Bowerbirds of Technology
Architecture and Operations at Less-Than-Google Scale
Sam Kitajima-Kimbrel (email@example.com)
Sam Kitajima-Kimbrel is a software engineer with many feels about distributed systems, data routing and storage, and usable APIs. Sam has a different hair color every month, enjoys cycling and cooking, and resides in the San Francisco Bay Area with his husband Kameron and their dogs Basil and Mochi.
No video of the event yet, sorry!
Facebook, Google, Uber, LinkedIn, and friends are the rarefied heights of software engineering. They encounter and solve problems at scales shared by few others, and as a result, their priorities in production engineering and architecture are just a bit different from the rest of us down here in the other 99% of services. Even as a lead engineer for Twilio, I rarely dealt with the same uncharted territories of scale explored by these truly massive systems. Through deconstructing a few blog posts from these giants, we’ll evaluate just what is it that they’re thinking about when they build systems, why they make the choices they do, and whether any of those choices are relevant to those of us operating at high scale yet still something less than millions of requests per second.
This talk will go into depth on how to evaluate, choose, and deploy technology to meet your customers’ requirements without requiring a small army of engineers to answer 2 AM pages. We’ll go through what you should think about when picking open-source systems (as well as hosted PaaS/IaaS/SaaS providers) to meet your needs: maintainership, extensibility, security, stability, and more.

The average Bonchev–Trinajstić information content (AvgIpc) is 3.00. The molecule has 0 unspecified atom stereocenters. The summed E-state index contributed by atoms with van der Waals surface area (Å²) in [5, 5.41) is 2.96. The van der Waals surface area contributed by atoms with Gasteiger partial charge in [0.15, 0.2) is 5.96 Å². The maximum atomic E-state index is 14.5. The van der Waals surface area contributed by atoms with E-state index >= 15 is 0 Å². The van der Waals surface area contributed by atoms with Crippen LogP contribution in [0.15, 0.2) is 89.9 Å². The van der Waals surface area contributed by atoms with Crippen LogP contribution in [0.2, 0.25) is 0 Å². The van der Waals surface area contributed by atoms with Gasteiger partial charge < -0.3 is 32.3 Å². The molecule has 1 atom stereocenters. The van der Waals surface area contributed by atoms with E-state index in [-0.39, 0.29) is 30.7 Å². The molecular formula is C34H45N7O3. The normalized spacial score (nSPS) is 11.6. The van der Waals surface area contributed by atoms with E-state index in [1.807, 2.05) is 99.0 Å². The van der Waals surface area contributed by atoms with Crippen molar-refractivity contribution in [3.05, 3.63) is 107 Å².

We’ll also talk about how to pick realistic goals for your project and business: what are the implications of claiming five nines for the person carrying the pager? How will you communicate with your customers when you’re throwing errors and breaking SLAs? What does disaster recovery mean for your systems, and how much effort will it require to implement and test your DR plan (ahead of time!)?
With these guidelines in mind, you should be better equipped to say no (or yes!) the next time your team’s software hipster proposes moving everything to the Next Big Thing.
- 2017 October 6 - 14:00
- 50 min
- Room 5102
- Seattle GNU/Linux Conference 2017